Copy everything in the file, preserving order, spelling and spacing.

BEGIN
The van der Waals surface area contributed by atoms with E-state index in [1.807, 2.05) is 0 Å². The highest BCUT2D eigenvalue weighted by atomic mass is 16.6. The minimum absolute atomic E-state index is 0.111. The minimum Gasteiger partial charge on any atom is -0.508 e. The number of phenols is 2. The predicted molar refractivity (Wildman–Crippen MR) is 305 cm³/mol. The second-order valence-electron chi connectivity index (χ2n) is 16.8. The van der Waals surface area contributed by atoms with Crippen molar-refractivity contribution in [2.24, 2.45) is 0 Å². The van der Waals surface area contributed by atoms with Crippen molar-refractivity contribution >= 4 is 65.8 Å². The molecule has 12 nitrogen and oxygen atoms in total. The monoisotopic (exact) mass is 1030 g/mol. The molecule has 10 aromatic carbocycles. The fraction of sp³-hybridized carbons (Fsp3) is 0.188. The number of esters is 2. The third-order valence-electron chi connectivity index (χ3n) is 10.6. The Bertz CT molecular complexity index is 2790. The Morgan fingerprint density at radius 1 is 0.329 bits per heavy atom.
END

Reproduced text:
The van der Waals surface area contributed by atoms with E-state index in [1.807, 2.05) is 0 Å². The highest BCUT2D eigenvalue weighted by atomic mass is 16.6. The minimum absolute atomic E-state index is 0.111. The minimum Gasteiger partial charge on any atom is -0.508 e. The number of phenols is 2. The predicted molar refractivity (Wildman–Crippen MR) is 305 cm³/mol. The second-order valence-electron chi connectivity index (χ2n) is 16.8. The van der Waals surface area contributed by atoms with Crippen molar-refractivity contribution in [2.24, 2.45) is 0 Å². The van der Waals surface area contributed by atoms with Crippen molar-refractivity contribution >= 4 is 65.8 Å². The molecule has 12 nitrogen and oxygen atoms in total. The monoisotopic (exact) mass is 1030 g/mol. The molecule has 10 aromatic carbocycles. The fraction of sp³-hybridized carbons (Fsp3) is 0.188. The number of esters is 2. The third-order valence-electron chi connectivity index (χ3n) is 10.6. The Bertz CT molecular complexity index is 2790. The Morgan fingerprint density at radius 1 is 0.329 bits per heavy atom.